"Maverick Country Music Magazine Review"

We all love our Americana here at Maverick but Mat
Gibson, a young British songwriter, has become so
engrossed in US culture he’s actually picked up that
seductive southern twang: “Happy birthday my gal” he
sings on the title track of Home Movie; his semi-fragile tone equal measures Ryan Adams and Conor Oberst (Bright Eyes). Frequent visits to the States may well have helped hone his Americana skills. Indeed the project involves musicians from Boston and Philadelphia; the Fallen Heart’s gig circuit takes in London and New York; and a certain Tennessee princess seems a key source of inspiration. Among the many strong songs, Lonesome Highway sticks out as a simple, catchy Hank Williams style country tune, a travelogue taking in gas stations and crossroads, while Lay Me Down (To Rest, To Sleep) has a darker edge “I used to get my kicks by wrecking other people’s shit”; and Break My Broken Heart has Gram Parsons country rock written all over it. Why hide your influences when they work so well.

HK - Helen Keen


Mat Gibson - Long Goner (2012, Bandcamp)
Mat Gibson - Forest Fire (2011, Clubhouse)
Mat Gibson & The Fallen Hearts - Home Movie (2006, Self-Released)



Mat Gibson is a highly acclaimed, UK-based troubadour whose recent ‘Forest Fire’ album garnered a wealth of praise and saw him described as “a youthful Neil Young" (Americana UK) and as having a “brilliant Ryan Adams-esque voice” (For Folk’s Sake)… Mat has also been favourably compared to such luminaries as Jeff Tweedy (of Wilco fame), The Low Anthem and Woody Guthrie, high praise indeed! Mat Gibson’s new album, ‘Long Goner’, is a masterful and entrancing work. Recorded by Mat himself and producer Rowland Prytherch (Danny and The Champions of The World/The Epstein/Stornoway) in a spooky, abandoned pump house on the Thames, ‘Long Goner’ is drenched in the natural reverb of the various cavernous spaces of the house. Other musicians involved in the process include noted keyboard player and producer Sebastian Reynolds (Keyboard Choir / The Epstein) and well respected Portuguese guitarist/multi instrumentalist Joao Coutinho.

’Long Goner’ builds from the somber, after hours hymnal ‘Before the Dawn’ to a socio-political dissection of post-riots Britain in ‘Fever (In Our Eyes)’ and reaches a peak with the Neil Young circa 'On the Beach' rocker ‘Kill TV' which mines an 'Apocalypse Now' style critique of modern warfare where soldiers are shown footage of 'kills' to build morale. Aside from reflecting on events on a national and international scale Mat, in stark contrast, harks back to lost childhood in the overtly confessional 'For Ma' and finds himself in a nuclear bunker in a Nevada desert in creepy, post-apocalyptic love song 'Belly Up'. Gibson adds solace to the weight of his words in Rick Nelson-esque, sadistic crooner 'Dark Well of Sorrow'. ‘Long Goner’ concludes fittingly with a homage to a potentially tragi-heroic icon of the hostile world in rousing and sparsely-epic album closer ‘Water Bomber’.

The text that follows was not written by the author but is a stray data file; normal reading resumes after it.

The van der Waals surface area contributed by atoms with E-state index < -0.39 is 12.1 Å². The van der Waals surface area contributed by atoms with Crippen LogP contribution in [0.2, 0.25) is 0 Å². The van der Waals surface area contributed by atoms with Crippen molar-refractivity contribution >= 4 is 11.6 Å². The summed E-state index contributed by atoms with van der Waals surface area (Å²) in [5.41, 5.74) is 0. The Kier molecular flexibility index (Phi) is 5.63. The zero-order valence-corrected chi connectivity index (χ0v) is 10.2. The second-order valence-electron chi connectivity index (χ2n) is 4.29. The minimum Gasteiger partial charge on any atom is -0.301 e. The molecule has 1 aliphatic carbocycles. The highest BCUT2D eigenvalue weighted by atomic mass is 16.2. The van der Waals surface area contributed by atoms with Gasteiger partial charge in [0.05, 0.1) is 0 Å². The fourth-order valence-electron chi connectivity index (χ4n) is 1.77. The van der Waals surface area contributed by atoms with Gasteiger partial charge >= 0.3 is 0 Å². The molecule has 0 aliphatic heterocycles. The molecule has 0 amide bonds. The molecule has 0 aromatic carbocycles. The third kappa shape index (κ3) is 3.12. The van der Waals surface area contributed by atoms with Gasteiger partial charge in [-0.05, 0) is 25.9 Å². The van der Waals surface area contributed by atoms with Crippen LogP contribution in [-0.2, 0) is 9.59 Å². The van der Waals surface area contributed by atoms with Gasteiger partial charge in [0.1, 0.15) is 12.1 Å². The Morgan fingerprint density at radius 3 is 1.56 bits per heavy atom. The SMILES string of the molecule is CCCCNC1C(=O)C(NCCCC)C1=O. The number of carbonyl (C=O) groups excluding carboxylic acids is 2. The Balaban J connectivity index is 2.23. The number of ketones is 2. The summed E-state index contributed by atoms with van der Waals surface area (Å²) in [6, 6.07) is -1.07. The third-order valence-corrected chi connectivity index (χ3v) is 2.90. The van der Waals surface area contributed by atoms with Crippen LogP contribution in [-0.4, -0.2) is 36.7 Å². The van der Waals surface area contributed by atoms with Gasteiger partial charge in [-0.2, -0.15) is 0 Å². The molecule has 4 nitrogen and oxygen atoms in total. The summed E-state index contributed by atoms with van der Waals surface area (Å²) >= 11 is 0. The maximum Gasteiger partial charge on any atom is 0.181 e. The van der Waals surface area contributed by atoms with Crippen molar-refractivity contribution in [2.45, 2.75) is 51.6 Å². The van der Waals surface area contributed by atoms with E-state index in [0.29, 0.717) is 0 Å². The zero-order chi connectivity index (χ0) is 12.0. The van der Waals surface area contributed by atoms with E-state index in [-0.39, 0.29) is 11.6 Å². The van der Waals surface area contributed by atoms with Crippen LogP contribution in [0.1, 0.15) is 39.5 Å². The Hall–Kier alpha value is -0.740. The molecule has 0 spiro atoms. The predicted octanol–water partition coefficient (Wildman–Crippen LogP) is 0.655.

‘Long Goner’ is an album of startling musical and thematic depth and vision. As Mat puts it himself “these songs channel the sense of despair and doom alluded to in 'Forest Fire' but this time covering a more diverse, far-reaching scope". Self-deprecating, bitingly satirical, forlorn yet wryly playful at times, Mat Gibson effortlessly articulates a commonly held, creepingly omnipotent sense of fear for what increasingly feels like an ever darkening world whilst still offering a sense of hope in the face of life’s seeming futility. Luring the listener at all times is the ever present sense of space, evoking the feeling of a large, dimly lit dive bar at 3am somewhere in the great West.

In promoting previous album ‘Forest Fire’ Mat shared stages with many other heroes of the ever growing UK Americana/folk scene such as Danny and The Champions of The World, Treetop Flyers, Stornoway, The Epstein and American stars such as Caitlin Rose, Israel Nash Gripka and Richmond Fontaine. Mat also had the honour of opening the main stage on Sunday at Oxfordshire festival institution Truck Festival with Justin Townes Earle.